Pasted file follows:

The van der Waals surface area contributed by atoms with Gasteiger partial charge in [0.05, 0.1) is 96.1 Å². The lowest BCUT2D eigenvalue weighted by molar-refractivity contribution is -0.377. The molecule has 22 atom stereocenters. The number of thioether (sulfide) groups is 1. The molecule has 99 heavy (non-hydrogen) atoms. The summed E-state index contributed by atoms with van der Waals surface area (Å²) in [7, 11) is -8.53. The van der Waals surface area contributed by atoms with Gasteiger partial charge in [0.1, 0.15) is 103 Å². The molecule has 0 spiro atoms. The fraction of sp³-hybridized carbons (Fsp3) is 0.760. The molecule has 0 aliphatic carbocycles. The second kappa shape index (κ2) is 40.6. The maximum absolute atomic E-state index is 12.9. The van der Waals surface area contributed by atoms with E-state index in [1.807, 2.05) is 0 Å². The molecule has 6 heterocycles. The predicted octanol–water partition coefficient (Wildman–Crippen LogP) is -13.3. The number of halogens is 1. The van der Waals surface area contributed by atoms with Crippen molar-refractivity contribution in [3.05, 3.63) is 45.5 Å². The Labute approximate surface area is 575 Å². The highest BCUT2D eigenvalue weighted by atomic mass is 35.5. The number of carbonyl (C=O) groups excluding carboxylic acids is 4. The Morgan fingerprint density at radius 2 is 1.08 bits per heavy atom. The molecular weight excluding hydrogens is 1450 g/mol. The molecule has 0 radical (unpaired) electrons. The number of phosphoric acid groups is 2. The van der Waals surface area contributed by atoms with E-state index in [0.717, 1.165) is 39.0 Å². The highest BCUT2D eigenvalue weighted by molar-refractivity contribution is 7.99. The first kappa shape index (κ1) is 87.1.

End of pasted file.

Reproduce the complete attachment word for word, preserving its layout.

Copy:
The van der Waals surface area contributed by atoms with Gasteiger partial charge in [0.05, 0.1) is 96.1 Å². The lowest BCUT2D eigenvalue weighted by molar-refractivity contribution is -0.377. The molecule has 22 atom stereocenters. The number of thioether (sulfide) groups is 1. The molecule has 99 heavy (non-hydrogen) atoms. The summed E-state index contributed by atoms with van der Waals surface area (Å²) in [7, 11) is -8.53. The van der Waals surface area contributed by atoms with Gasteiger partial charge in [0.1, 0.15) is 103 Å². The molecule has 0 spiro atoms. The fraction of sp³-hybridized carbons (Fsp3) is 0.760. The molecule has 0 aliphatic carbocycles. The second kappa shape index (κ2) is 40.6. The maximum absolute atomic E-state index is 12.9. The van der Waals surface area contributed by atoms with E-state index in [1.807, 2.05) is 0 Å². The molecule has 6 heterocycles. The predicted octanol–water partition coefficient (Wildman–Crippen LogP) is -13.3. The number of halogens is 1. The van der Waals surface area contributed by atoms with Crippen molar-refractivity contribution in [3.05, 3.63) is 45.5 Å². The Labute approximate surface area is 575 Å². The highest BCUT2D eigenvalue weighted by atomic mass is 35.5. The number of carbonyl (C=O) groups excluding carboxylic acids is 4. The Morgan fingerprint density at radius 2 is 1.08 bits per heavy atom. The molecular weight excluding hydrogens is 1450 g/mol. The molecule has 0 radical (unpaired) electrons. The number of phosphoric acid groups is 2. The van der Waals surface area contributed by atoms with E-state index in [0.717, 1.165) is 39.0 Å². The highest BCUT2D eigenvalue weighted by molar-refractivity contribution is 7.99. The first kappa shape index (κ1) is 87.1.